Beccy Higman
14. Jazzlet
I haven't read it since I was a child, but I assumed it happened in America, and I'm British. I wouldn't have known it then, but while we had (have) our exploitative employers chocolate manufacturing was very much dominated by Quakers who believed in treating their workers well (if in a rather paternalistic manner).
Mari Ness
15. MariCats
@katenepveu -- In the American edition I just read, Charlie finds a dollar. I believe in the British edition I read originally (which was a later edition where the Ooompa-Loompas were not pygmies) he finds a guinea, because I had to ask what that was, but I may be confusing that with one of the Famous Five books where they were always finding hidden guineas.

Interestingly enough, I think Charlie and the Chocolate Factory could be set in either Great Britain or the U.S. -- I got a distinctly British vibe from it, but other readers got a distinctly American vibe, and in the sequel the characters are talking to the U.S. president. Dahl was living in both countries before and while writing this book, which may account for that dual feel.

@David Goldfarb -- It really is a terrifying bit, isn't it?

@boquaz -- Assuming the library delivers the book on time, Charlie and the Great Glass Elevator is scheduled for this reread, though I may have to read it out of publication order. If the Orange County library is any indication, this is still a very popular book -- there were four holds on it when I ordered it, not true for any other Dahl book.

@mbg1968 -- Um, I'm not the biggest Orson Scott Card fan, so, no for me, but possibly other readers have noted that?

@Angiportus -- The post for Charlie and the Great Glass Elevator, assuming the library isn't lying to me, should be up next Thursday. If not, I'll be doing another fast out of publication order switch and reviewing Danny the Champion of the World this upcoming week and Charlie and the Great Glass Elevator after that. Sorry about this -- I hadn't realized that Charlie and the Great Glass Elevator would be that popular. It's been a six week wait for the book.

@XenaCatholica -- I think it might be a question of age. I, too, read the original and less censored Grimm's fairy tales when I was five and Dickens when I was eight, and you're right, there's stuff in there that makes the blueberry scene look like nothing.

However, I was only three years old when I watched the blueberry scene, and hadn't fully grasped the difference between television and reality.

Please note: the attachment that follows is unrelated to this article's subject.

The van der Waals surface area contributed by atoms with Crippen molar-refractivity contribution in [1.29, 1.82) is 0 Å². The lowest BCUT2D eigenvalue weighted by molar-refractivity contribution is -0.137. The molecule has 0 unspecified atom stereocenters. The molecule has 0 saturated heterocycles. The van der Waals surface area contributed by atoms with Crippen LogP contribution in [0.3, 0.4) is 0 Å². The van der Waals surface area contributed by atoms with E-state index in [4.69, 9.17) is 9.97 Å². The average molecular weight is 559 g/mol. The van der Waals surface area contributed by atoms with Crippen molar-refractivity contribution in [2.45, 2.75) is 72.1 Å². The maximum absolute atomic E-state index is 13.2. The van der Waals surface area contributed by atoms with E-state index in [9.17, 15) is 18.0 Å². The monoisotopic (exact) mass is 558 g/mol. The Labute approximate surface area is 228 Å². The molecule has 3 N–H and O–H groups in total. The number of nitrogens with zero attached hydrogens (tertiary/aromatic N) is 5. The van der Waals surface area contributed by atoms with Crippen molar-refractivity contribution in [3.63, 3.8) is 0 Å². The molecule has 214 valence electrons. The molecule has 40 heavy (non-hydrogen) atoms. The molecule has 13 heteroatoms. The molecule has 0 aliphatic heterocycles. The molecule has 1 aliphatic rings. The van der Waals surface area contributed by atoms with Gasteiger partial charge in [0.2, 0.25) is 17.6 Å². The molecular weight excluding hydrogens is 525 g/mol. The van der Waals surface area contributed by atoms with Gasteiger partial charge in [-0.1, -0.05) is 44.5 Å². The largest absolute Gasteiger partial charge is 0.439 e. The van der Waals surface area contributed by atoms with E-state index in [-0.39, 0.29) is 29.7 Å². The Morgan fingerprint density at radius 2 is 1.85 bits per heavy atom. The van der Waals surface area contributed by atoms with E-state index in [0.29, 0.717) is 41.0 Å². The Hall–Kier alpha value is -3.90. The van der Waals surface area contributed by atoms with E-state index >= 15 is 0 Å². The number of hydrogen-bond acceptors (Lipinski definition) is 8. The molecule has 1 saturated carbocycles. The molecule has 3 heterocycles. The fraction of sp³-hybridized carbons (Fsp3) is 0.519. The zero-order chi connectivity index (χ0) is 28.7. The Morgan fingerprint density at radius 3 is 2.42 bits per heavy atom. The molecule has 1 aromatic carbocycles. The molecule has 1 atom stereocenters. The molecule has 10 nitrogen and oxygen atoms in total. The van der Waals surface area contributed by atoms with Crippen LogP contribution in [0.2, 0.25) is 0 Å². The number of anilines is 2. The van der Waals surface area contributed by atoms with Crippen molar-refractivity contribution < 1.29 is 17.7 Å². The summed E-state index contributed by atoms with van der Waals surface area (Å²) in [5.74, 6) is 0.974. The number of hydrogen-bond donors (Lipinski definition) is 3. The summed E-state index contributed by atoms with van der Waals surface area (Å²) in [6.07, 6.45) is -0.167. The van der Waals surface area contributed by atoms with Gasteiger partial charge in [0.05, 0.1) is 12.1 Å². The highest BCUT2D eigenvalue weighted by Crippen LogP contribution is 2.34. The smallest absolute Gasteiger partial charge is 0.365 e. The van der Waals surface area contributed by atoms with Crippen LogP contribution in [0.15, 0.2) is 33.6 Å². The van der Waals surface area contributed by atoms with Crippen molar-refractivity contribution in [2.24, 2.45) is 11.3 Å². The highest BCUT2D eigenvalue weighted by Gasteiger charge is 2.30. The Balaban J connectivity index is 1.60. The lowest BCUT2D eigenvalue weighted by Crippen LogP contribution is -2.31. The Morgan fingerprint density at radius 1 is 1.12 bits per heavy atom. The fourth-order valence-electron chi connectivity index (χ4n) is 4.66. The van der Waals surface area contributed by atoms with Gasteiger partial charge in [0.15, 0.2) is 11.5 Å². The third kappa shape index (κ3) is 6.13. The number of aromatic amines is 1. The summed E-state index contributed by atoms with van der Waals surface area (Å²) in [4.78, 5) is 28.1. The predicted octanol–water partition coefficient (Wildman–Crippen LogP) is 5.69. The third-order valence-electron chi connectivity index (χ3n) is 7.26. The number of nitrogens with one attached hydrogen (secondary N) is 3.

@Kvon -- Based on these comments, clearly not!

@Shanna -- I still haven't seen the entire Gene Wilder movie, although has requested me to try again. It honestly was the getting rolled away that got to me.

@Pam Adams -- I can see that!

@Bell-snickle -- Thanks very much for those helpful links!

@Tansy -- I don't think I ever freaked out about suddenly puffing up/becoming unnaturally large, but I did freak out over gum.

@Naberius -- I think this is definitely a book that reads very differently for adults -- I missed almost everything I notice now when I first read it.

@Jazzlet -- I'm not that familiar with the labor history of chocolate factories in the U.S. I know that Hershey is located in Pennsylvania in a Pennsylvania Dutch/Quaker area, but I don't know the religious affiliations of any of the founders/owners/managers, and I believe that they have had labor disputes -- not sure if they had any in the 1960s/1970s thought. If Wikipedia is to believed the other large American chocolate company, Mars, is still family owned and still operates in secrecy.
Beccy Higman
16. Jazzlet
@ MariCats
hmmmn ... that's me struggling to remember my social history, I think one of the reasons the Quakers ended up dominating the chocolate industry was to do with their reservations about so many other industries that they viewed as socially harmful, armaments were out as were intoxicants ... and I think in the UK at least because of their restricted access to universities they would have had no access to any employment that wanted Oxbridge graduates. All somewhat of a tangent to the book :-)
17. BA
I loved the Gene Wilder movie when I was a kid and had no such freakout. The only time I had to leave a movie theater was when I was 7 (or 8?) and my parents took me and my younger sister to see Leviathan. I had to leave briefly because I got a little sick and scared but managed to stick out the rest of the movie. The only movie I refused to watch out right was Night of the Living Dead when I was seven. My sister was 5 and insisted on watching the whole thing; she had nightmares for years and to this day she refuses to walk on top of graves at graveyards.
Chris Nelly
18. Aeryl
Hell, I was an adult and couldn't finish the (Gene Wilder)movie. And I've watched The Descent. It's that fucked up.
20. Rancho Unicorno
A bit late to the party, but I just figured I'd throw in my comments here (and thus avoid reading AMoL spoilers).

I disagree with the assessment that the trouble in CCF is too much love from the parents. Of all the families in the book, only the Buckets demonstrate the trait. The other non-Wonka adults seem to conflate catering with loving. Their actions cater to the wants and desires of the children, but fail to show any parenting. The angle I see is that to love your children is to parent them. I think that's where the Depp movie lost its way - rather than being a parent to his factory, he was a kid that wanted what he wanted. Of course, losing your way is easy. I seem to have done that in this paragraph.